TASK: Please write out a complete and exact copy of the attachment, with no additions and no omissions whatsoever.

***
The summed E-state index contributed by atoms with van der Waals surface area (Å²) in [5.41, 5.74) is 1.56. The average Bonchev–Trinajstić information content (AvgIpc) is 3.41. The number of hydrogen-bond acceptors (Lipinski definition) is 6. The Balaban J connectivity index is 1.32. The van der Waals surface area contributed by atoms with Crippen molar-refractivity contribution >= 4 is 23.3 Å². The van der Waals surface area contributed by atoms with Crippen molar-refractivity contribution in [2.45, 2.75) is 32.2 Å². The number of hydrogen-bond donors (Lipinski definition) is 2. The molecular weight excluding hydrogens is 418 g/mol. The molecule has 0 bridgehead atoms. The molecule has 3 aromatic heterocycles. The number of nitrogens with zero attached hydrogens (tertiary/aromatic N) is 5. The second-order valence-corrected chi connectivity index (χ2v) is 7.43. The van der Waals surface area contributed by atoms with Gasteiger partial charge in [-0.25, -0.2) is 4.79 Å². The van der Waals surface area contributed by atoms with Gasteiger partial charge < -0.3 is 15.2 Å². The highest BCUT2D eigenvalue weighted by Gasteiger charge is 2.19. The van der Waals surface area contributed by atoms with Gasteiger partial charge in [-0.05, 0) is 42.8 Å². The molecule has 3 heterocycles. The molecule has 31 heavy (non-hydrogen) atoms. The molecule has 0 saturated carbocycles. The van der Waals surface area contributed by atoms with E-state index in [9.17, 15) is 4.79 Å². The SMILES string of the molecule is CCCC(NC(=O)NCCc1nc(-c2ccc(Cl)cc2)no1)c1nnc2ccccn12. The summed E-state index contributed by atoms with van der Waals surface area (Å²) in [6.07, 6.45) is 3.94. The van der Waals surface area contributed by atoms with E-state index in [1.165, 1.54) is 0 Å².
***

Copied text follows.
The summed E-state index contributed by atoms with van der Waals surface area (Å²) in [5.41, 5.74) is 1.56. The average Bonchev–Trinajstić information content (AvgIpc) is 3.41. The number of hydrogen-bond acceptors (Lipinski definition) is 6. The Balaban J connectivity index is 1.32. The van der Waals surface area contributed by atoms with Crippen molar-refractivity contribution >= 4 is 23.3 Å². The van der Waals surface area contributed by atoms with Crippen molar-refractivity contribution in [2.45, 2.75) is 32.2 Å². The number of hydrogen-bond donors (Lipinski definition) is 2. The molecular weight excluding hydrogens is 418 g/mol. The molecule has 0 bridgehead atoms. The molecule has 3 aromatic heterocycles. The number of nitrogens with zero attached hydrogens (tertiary/aromatic N) is 5. The second-order valence-corrected chi connectivity index (χ2v) is 7.43. The van der Waals surface area contributed by atoms with Gasteiger partial charge in [-0.25, -0.2) is 4.79 Å². The van der Waals surface area contributed by atoms with Gasteiger partial charge < -0.3 is 15.2 Å². The highest BCUT2D eigenvalue weighted by Gasteiger charge is 2.19. The van der Waals surface area contributed by atoms with Gasteiger partial charge in [-0.05, 0) is 42.8 Å². The molecule has 3 heterocycles. The molecule has 31 heavy (non-hydrogen) atoms. The molecule has 0 saturated carbocycles. The van der Waals surface area contributed by atoms with E-state index in [9.17, 15) is 4.79 Å². The SMILES string of the molecule is CCCC(NC(=O)NCCc1nc(-c2ccc(Cl)cc2)no1)c1nnc2ccccn12. The summed E-state index contributed by atoms with van der Waals surface area (Å²) in [6.07, 6.45) is 3.94. The van der Waals surface area contributed by atoms with E-state index in [1.165, 1.54) is 0 Å².